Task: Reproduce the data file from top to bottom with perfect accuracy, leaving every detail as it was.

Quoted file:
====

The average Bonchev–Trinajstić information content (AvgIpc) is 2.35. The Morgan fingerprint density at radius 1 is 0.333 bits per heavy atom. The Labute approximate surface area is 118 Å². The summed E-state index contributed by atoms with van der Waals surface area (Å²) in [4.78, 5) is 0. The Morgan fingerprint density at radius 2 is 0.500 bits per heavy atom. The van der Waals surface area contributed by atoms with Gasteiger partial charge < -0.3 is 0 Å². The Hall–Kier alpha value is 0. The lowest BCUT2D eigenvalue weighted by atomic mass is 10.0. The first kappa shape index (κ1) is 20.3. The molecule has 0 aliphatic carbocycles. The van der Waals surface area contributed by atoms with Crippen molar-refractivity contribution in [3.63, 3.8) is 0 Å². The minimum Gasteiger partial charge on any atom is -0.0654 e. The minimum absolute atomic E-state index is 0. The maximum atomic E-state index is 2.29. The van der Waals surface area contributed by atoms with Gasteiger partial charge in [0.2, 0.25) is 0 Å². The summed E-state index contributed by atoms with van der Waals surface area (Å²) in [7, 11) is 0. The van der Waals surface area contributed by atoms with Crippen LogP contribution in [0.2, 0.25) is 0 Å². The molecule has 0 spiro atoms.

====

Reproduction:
The average Bonchev–Trinajstić information content (AvgIpc) is 2.35. The Morgan fingerprint density at radius 1 is 0.333 bits per heavy atom. The Labute approximate surface area is 118 Å². The summed E-state index contributed by atoms with van der Waals surface area (Å²) in [4.78, 5) is 0. The Morgan fingerprint density at radius 2 is 0.500 bits per heavy atom. The van der Waals surface area contributed by atoms with Gasteiger partial charge < -0.3 is 0 Å². The Hall–Kier alpha value is 0. The lowest BCUT2D eigenvalue weighted by atomic mass is 10.0. The first kappa shape index (κ1) is 20.3. The molecule has 0 aliphatic carbocycles. The van der Waals surface area contributed by atoms with Crippen molar-refractivity contribution in [3.63, 3.8) is 0 Å². The minimum Gasteiger partial charge on any atom is -0.0654 e. The minimum absolute atomic E-state index is 0. The maximum atomic E-state index is 2.29. The van der Waals surface area contributed by atoms with Gasteiger partial charge in [0.2, 0.25) is 0 Å². The summed E-state index contributed by atoms with van der Waals surface area (Å²) in [7, 11) is 0. The van der Waals surface area contributed by atoms with Crippen LogP contribution in [0.2, 0.25) is 0 Å². The molecule has 0 spiro atoms.